Good Friday Celebrations
Good Friday is a day of mourning for Christians, as it commemorates the crucifixion and death of Jesus Christ. Liturgical services are held in the church, on this day. They start at noon and continue for the next three hours i.e. till 3 pm. Jesus is believed to have died on the Cross at three in the afternoon. In countries where Good Friday is not a day of rest from work, the afternoon liturgical service is usually put off until a few hours after the recommended time.
There is a three-hour service that consists of reading passages from the Gospel, about the Seven Last Words of Jesus. Each reading is followed by a message from the priest, a few minutes of silent meditation and a hymn. Devotion called “Tre Ore” or “Three Hours’ Agony” is held at this time, which is followed by meditating on His Passion – reading the Gospel narratives of the Passion. The service ends with the journey to the cross.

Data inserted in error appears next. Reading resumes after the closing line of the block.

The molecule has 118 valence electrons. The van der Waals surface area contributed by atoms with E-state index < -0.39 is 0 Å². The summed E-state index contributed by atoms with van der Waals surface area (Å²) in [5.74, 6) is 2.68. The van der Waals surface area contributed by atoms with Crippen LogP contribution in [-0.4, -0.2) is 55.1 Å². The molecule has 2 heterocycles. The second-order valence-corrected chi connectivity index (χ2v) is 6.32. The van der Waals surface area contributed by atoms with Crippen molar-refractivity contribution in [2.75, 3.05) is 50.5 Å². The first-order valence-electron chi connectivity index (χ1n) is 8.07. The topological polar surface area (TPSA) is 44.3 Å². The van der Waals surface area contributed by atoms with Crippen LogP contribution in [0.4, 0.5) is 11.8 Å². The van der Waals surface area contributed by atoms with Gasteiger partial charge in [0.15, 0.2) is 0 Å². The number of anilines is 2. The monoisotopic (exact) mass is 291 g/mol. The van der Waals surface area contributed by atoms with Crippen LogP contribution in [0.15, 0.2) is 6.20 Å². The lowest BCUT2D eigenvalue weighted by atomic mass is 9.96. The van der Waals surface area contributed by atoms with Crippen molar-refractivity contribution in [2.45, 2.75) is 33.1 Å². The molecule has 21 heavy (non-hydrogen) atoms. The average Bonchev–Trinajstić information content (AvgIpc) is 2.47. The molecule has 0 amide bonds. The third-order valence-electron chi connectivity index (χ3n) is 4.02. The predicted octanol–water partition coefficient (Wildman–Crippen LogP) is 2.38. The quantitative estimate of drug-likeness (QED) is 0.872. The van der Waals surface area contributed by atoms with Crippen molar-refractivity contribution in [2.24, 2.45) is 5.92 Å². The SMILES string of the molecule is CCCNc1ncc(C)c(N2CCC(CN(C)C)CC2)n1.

Good Friday rituals and traditions are distinct from those of all other Church observances and add to the festival’s considerable significance. The entire ceremony is somber, with priests and deacons dressing in black vestments. The pulpit and the altar are bare, and no candles are lit. The Roman Catholic Church observes Good Friday with several long-standing traditions. Services include the Liturgy of the Word, the Veneration of the Cross and Holy Communion.
Throughout the world, Christian countries have chosen different ways to observe Good Friday. However, the main essence remains the same. Good Friday still marks the culmination of Holy Week, which begins on Palm Sunday, and it takes place two days before Easter Sunday. Good Friday services are aimed at allowing worshipers to experience some sense of the pain and humiliation that Christ experienced on this day, centuries ago.